Many areas in Hong Kong went into lockdown mode on Tuesday to cope with citywide rallies and other activities planned by protesters on the 70th anniversary of the founding of the People's Republic of China.
Police are deploying about 6,000 officers, as they warned of “very, very dangerous” plans by protesters and described their actions over the weekend as being “one step closer to terrorism”, echoing a reference used by Beijing authorities earlier.
Across the city, scores of major shopping malls announced on Monday night they were shuttering their premises while others warned they would do so if the situation became too chaotic.
Several major skyscrapers and office buildings in the core business district had extra walls and coverings erected, while additional fences were installed at the already heavily-barricaded government headquarters.
On Monday, workers covered the lower part of the outer wall of the 68-year-old Bank of China Building in Central with a layer of thin plastic film while at the Cosco Tower in Sheung Wan, outdoor objects, including the tower’s signage and garbage bins that could be used by protesters as weapons, were removed.
At a police briefing on Monday, Chief Superintendent John Tse Chun-chung, of the force’s public relations branch said: “With the increase in the intensity and extent of violence over the past three months, there are apparent signs that hard-core violence will escalate in the near future. All acts are one step closer to terrorism.”
Tse warned of serious violence on National Day – which would mark 70 years of Communist Party rule – citing intelligence and messages posted on social media allegedly by protesters, as well as those who were “inciting others, including those with suicidal tendency to commit extreme acts such as murdering police, disguising as officers to kill others, and setting fires in petrol stations”.
But in their press conference, a group of masked protesters rejected police’s assertions that their actions had amounted to terrorism, accusing the force of trying to smear them.
“Hong Kong people know well who are the real terrorists. Police are,” claimed a speaker, who identified herself as Ms Chan, as she accused police of abusing their power in handling Sunday’s protests which she said were suppressed even before they began.
At the briefing, the protesters also said October 1 would be a “milestone” of the anti-government movement because they expected China to use whatever means to suppress opposition voices on National Day to “make society look peaceful”.
Calling for defiance, four pan-democrats on Monday urged members of the public to ignore a police ban on National Day and march peacefully at 1pm from Causeway Bay to Central as a form of civil disobedience, hours after the Civil Human Rights Front lost its appeal bid to hold a procession.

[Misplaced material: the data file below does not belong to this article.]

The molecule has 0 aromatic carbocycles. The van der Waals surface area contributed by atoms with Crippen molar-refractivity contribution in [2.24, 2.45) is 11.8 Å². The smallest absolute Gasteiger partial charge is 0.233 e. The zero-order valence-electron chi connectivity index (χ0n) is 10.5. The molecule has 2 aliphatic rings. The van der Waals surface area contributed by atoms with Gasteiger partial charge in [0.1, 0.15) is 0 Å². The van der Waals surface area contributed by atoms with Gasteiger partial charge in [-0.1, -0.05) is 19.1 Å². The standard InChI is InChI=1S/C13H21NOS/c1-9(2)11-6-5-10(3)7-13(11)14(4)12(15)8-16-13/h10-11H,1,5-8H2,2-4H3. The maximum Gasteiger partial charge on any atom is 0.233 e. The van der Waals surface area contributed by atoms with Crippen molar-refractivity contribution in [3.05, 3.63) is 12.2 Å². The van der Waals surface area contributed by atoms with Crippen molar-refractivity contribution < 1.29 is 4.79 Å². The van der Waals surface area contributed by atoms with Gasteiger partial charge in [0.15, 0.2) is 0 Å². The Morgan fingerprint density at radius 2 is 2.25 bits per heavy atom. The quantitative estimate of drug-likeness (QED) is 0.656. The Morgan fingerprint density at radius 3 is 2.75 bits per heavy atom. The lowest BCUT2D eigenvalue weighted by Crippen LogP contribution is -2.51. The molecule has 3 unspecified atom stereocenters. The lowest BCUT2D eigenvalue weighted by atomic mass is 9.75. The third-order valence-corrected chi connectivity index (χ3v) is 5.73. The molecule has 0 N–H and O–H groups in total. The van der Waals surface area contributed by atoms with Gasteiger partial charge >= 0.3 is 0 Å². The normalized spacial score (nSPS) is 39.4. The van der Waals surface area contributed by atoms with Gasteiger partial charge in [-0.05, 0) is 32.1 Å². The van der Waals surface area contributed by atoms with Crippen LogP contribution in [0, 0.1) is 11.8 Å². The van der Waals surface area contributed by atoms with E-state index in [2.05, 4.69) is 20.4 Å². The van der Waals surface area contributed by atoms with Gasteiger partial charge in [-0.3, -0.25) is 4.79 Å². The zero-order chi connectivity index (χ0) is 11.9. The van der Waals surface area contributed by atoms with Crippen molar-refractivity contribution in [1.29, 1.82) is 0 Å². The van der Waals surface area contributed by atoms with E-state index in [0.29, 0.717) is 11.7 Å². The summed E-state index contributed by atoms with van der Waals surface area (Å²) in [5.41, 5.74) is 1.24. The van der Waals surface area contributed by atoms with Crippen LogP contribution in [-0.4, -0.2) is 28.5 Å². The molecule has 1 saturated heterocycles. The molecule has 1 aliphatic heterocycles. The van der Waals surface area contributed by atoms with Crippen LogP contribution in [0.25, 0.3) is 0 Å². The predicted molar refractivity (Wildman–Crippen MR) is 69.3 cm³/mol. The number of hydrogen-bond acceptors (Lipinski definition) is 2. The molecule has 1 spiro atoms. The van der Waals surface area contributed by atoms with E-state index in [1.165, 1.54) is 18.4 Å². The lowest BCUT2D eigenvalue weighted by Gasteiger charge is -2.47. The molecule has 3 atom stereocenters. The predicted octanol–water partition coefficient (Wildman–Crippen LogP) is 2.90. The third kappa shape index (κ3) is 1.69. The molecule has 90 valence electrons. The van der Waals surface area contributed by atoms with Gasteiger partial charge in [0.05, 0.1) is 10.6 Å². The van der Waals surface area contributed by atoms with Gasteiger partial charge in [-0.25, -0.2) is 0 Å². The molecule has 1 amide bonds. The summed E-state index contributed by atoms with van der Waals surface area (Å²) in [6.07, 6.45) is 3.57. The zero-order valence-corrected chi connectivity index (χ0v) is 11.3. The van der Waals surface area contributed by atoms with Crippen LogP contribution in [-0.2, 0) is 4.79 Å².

Labour Party stalwart Lee Cheuk-yan, who is co-organising the event, said they had the right to go ahead with the procession and were ready for any legal consequences.
Lee said he was hoping for a large turnout to show the public’s determination to achieve the movement’s five demands – which include an independent probe into police’s alleged use of force and universal suffrage – and to also call for an end to one-party rule.
“We are just providing one more option for people because some didn’t know where to gather,” Lee said, noting that Hongkongers had turned up at unapproved marches in the past two months.
The National Day protests will start with a “black balloon flash mob” in Tsim Sha Tsui on Tuesday morning, while hundreds of pro-establishment elites and officials gather at the Convention and Exhibition Centre in Wan Chai to observe the flag-raising ceremony, which has been moved indoors this year.
Describing National Day as a day of mourning, protesters plan to pop black balloons which they said would symbolise the collapse of China.
Protesters are expected to head to the Sha Tin Racecourse before noon where a National Day race meeting will be held, before dispersing to citywide rallies to be held in Tsuen Wan, Tuen Mun, Wan Chai, Sham Shui Po, Wong Tai Sin and Sha Tin.
On the side of government supporters, Safeguard Hong Kong, an umbrella organisation of 380 Beijing-loyalist groups, aims to mobilise a 10,000-strong volunteer force to protect national flags around town from being desecrated by protesters.
A police source said at least 6,000 officers would be deployed across the city around the clock on Tuesday, with a sea-air-land security operation conducted to safeguard important structures such as the convention centre and Beijing’s liaison office in Western district.
A sea route to transport officials to the convention centre has also been arranged as a backup plan for the flag-raising ceremony, in case all road access was blocked, the source said, adding water cannons would also be on standby.
On Monday evening, the Airport Authority announced that the express line would stop and depart only from Hong Kong station, skipping Kowloon, Tsing Yi or AsiaWorld-Expo stations from 2pm until the close of service. In-town check-in services at Kowloon station would be suspended all day.
The MTR Corporation announced on Monday that Admiralty, Wan Chai and Prince Edward stations would be temporarily closed starting on Tuesday morning with trains not stopping at these stations until further notice.
Free shuttle buses will run between Ocean Park and Kennedy Town stations.
The rail giant also said it might close other stations or entrances with little or no prior notice, depending on the situation, to ensure the safety of passengers and staff.
It added it was aware of messages being circulated online encouraging people to damage facilities at stations and on trains. It warned people against carrying out such dangerous acts.